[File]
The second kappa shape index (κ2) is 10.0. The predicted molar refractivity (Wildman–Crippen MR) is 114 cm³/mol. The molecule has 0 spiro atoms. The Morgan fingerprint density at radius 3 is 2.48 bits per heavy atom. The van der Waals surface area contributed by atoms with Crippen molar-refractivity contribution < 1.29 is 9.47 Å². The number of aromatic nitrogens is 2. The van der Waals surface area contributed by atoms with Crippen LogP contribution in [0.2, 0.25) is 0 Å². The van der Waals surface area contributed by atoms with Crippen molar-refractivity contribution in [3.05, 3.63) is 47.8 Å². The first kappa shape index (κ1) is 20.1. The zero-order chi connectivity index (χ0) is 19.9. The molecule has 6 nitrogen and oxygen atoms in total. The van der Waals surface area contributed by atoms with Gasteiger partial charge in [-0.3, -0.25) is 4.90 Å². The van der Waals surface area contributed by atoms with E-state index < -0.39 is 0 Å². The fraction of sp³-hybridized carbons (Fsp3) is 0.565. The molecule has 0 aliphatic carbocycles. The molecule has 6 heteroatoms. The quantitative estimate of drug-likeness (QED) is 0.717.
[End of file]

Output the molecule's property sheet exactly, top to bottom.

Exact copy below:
The second kappa shape index (κ2) is 10.0. The predicted molar refractivity (Wildman–Crippen MR) is 114 cm³/mol. The molecule has 0 spiro atoms. The Morgan fingerprint density at radius 3 is 2.48 bits per heavy atom. The van der Waals surface area contributed by atoms with Crippen molar-refractivity contribution < 1.29 is 9.47 Å². The number of aromatic nitrogens is 2. The van der Waals surface area contributed by atoms with Crippen LogP contribution in [0.2, 0.25) is 0 Å². The van der Waals surface area contributed by atoms with Crippen molar-refractivity contribution in [3.05, 3.63) is 47.8 Å². The first kappa shape index (κ1) is 20.1. The zero-order chi connectivity index (χ0) is 19.9. The molecule has 6 nitrogen and oxygen atoms in total. The van der Waals surface area contributed by atoms with Gasteiger partial charge in [-0.3, -0.25) is 4.90 Å². The van der Waals surface area contributed by atoms with E-state index < -0.39 is 0 Å². The fraction of sp³-hybridized carbons (Fsp3) is 0.565. The molecule has 0 aliphatic carbocycles. The molecule has 6 heteroatoms. The quantitative estimate of drug-likeness (QED) is 0.717.